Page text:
Well known Tamil film director Gautham Vasudev Menon and Tamil actor Suriya Sivakumar on Friday joined scores of top actors, directors and film industry professionals from across the country, by voicing their opposition to the Union Government’s proposal to amend the Cinematograph Act.
Gautham Menon, in a tweet, said, “The proposed amendment to the Cinematograph Act, if implemented, will be a big blow to the freedom of Speech in Art. Please endorse below to show that we stand for Freedom of expression. I HAVE & I DO!.”
Suriya, tweeting in Tamil, said, “சட்டம் என்பது கருத்து சுதந்திரத்தை காப்பதற்காக.. அதன் குரல்வளையை நெறிப்பதற்காக அல்ல… (Laws are meant to protect freedom of speech and expression. Not to throttle its throat!)”
Gautham and Suriya are the latest to express their opposition to the Cinematograph Amendment Bill 2021, which has come in for scathing criticism from various film industry professionals from different film industries all across the country.
Already well known filmmakers like Vishal Bhardwaj, Vetri Maaran, Pa Ranjith, Anurag Kashyap, Farhan Akhtar, Hansal Mehta, Rakeysh Omprakash Mehra, Rajeev Ravi, Venu, Lijo Jose Pellimery, Balaji Tharaneetharan, Thiagarajan Kumararaja, Fowzia Fathima, Jayathirtha B V, Supriyo Sen, Suman Mukhopadyay and Bhaskar Hazarika have expressed their opposition to this amendment.
So, why are filmmakers across film industries opposing the Cinematograph Amendment Bill 2021?
A letter, signed by over 3,000 top film industry professionals, explains their concerns clearly.
The letter states,”As another blow to the film fraternity, the Ministry of Information and Broadcasting has proposed new amendments to the Cinematograph Act under which the Central Government would have the power to revoke or recall certification of films which have already been cleared by the Censor Board.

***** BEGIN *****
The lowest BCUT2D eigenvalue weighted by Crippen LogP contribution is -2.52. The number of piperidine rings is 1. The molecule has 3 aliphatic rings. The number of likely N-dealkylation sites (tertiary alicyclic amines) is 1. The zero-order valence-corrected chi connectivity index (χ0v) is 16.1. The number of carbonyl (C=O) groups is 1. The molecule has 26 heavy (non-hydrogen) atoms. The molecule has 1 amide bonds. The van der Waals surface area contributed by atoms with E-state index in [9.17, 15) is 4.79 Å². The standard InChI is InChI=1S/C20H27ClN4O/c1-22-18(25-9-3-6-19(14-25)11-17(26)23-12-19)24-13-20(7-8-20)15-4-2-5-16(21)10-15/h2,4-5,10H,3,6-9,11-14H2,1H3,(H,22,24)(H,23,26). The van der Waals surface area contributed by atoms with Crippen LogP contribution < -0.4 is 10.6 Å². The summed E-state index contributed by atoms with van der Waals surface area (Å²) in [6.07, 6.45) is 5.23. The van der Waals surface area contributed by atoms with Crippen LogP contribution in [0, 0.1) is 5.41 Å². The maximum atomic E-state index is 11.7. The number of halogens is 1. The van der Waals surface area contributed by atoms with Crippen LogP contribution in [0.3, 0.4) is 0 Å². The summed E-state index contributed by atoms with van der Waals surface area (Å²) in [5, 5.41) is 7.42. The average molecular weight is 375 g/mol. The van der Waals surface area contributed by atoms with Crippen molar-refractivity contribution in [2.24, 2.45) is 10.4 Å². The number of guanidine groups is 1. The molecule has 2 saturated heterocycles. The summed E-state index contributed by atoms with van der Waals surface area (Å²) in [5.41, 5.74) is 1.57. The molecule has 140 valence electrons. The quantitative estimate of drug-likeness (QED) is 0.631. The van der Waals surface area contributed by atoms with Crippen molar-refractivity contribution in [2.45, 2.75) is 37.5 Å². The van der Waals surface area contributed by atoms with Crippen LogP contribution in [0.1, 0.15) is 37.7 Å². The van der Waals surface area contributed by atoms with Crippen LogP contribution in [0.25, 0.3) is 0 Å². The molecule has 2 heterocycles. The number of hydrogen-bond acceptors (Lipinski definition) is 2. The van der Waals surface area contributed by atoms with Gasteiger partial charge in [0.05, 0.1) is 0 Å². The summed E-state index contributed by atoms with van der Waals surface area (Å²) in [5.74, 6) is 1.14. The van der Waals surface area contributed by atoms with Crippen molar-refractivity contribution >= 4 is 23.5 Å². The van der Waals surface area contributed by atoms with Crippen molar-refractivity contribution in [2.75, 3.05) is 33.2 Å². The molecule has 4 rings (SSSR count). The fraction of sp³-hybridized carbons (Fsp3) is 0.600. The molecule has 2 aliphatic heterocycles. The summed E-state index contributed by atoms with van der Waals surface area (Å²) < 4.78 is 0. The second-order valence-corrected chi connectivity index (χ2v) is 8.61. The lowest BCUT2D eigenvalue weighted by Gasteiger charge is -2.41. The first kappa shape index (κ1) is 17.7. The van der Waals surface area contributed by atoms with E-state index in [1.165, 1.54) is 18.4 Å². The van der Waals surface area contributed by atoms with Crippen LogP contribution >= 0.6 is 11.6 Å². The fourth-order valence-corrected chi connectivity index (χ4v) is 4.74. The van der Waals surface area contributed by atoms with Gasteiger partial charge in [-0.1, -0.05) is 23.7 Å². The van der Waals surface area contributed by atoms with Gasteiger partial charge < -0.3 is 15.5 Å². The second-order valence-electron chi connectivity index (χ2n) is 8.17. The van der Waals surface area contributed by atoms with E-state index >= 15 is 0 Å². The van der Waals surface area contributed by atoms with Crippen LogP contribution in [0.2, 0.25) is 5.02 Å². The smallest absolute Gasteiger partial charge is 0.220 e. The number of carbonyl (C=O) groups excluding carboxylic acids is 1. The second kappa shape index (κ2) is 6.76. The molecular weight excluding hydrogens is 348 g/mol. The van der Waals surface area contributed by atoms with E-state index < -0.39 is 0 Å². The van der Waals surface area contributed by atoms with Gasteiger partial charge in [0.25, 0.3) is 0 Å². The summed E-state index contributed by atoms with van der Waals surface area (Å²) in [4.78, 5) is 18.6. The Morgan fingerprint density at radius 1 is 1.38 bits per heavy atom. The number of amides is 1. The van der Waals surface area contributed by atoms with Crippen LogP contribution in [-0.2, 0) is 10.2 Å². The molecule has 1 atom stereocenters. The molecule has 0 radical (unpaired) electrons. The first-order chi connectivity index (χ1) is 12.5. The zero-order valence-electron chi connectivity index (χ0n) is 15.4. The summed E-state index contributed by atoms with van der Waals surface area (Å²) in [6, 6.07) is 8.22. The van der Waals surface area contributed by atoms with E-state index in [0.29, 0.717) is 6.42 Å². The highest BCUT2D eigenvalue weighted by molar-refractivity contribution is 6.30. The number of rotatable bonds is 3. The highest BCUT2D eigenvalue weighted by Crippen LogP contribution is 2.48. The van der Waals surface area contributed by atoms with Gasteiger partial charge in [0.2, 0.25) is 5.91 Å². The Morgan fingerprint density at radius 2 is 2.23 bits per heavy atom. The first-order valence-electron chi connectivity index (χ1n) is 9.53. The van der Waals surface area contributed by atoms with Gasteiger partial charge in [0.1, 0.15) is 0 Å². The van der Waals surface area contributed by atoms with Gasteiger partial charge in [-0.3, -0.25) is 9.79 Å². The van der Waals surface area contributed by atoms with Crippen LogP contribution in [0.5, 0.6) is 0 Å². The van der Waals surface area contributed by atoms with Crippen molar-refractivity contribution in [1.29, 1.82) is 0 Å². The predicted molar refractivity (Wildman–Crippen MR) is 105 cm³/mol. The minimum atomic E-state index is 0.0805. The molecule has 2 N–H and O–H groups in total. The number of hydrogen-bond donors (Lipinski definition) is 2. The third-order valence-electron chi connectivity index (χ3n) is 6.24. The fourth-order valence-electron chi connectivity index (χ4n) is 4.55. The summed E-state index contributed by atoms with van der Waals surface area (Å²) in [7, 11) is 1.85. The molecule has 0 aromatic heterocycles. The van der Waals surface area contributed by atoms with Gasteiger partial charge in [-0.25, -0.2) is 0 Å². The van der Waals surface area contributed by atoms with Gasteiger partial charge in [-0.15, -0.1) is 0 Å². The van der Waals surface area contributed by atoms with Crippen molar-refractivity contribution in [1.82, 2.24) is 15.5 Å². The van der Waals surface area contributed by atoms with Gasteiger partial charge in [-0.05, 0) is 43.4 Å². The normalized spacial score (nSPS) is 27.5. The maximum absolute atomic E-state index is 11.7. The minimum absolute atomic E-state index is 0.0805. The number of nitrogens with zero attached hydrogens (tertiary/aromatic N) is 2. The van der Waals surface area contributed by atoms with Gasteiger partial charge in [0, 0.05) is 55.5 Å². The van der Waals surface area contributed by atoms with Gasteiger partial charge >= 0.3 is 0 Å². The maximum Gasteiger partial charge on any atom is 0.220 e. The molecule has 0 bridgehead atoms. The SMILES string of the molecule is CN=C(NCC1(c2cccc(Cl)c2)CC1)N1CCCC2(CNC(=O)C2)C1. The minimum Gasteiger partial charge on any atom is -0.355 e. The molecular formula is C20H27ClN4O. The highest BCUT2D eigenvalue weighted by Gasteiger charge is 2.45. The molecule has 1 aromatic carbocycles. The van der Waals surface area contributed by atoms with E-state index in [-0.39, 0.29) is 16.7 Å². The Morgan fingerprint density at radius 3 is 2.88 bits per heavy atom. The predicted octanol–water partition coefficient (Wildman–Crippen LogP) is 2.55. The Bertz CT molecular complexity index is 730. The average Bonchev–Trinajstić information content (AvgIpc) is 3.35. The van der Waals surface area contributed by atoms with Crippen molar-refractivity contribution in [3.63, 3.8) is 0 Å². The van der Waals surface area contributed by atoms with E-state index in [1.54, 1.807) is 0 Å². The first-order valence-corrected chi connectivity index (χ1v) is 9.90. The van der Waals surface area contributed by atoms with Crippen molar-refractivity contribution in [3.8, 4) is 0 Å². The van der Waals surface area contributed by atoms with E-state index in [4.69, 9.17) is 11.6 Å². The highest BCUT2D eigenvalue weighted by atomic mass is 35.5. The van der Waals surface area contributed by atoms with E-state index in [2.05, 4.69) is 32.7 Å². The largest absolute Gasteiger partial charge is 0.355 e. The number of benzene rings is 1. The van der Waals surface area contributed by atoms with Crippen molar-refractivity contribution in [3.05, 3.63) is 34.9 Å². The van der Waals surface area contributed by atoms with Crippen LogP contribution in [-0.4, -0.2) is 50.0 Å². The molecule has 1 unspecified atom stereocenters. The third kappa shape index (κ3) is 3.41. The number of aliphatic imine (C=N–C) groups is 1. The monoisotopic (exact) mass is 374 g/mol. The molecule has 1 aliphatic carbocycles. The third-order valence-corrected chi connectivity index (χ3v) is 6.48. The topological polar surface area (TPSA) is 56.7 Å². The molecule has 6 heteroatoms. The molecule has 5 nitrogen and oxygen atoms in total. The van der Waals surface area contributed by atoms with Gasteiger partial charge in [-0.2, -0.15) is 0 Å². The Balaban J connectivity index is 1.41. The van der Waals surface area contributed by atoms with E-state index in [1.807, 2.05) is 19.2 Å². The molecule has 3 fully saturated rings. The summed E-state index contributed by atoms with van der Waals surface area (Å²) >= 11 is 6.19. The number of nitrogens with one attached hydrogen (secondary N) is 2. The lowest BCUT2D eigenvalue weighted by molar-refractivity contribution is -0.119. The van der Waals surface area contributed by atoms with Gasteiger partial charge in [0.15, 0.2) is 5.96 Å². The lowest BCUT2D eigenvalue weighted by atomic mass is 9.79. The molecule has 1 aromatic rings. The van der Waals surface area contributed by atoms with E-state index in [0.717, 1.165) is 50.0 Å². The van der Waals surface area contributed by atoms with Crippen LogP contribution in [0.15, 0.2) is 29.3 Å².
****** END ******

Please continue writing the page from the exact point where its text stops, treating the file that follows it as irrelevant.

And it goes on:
“Undermining the sovereignty of the Censor Board and the Supreme Court, this provision will effectively give the Central Government supreme power over cinema exhibition in the country potentially endangering freedom of expression and democratic dissent.
“This will also render filmmakers powerless at the hands of the state and vulnerable to threats, vandalism and intimidation of mob censors.
“The proposal to amend the Cinematograph Act comes two months after the Centre dissolved the Film Certification Appellate Tribunal (FCAT) in April 2021. Now, filmmakers unhappy with the decision of the Censor Board are left with no option but to appeal in the High Courts bearing legal cost of representation and financial loss due to potential delays in film releases until the overburdened judicial system takes up the matter.
“As concerned filmmakers, academics, researchers, programmers, students, technicians, lawyers and members of the civil society, we have drafted a response to the Ministry of I & B highlighting these concerns, in addition to comments on various other sections of the proposed bill. We request you to kindly go over the cover letter and the detailed comments given in the hyperlink below. If you agree with the said comments, please endorse the statement by Thursday, July 1, 2021 and embolden our fight against authoritarian censorship.
“We also encourage you to write to the Ministry independently with any other suggestions you may have.”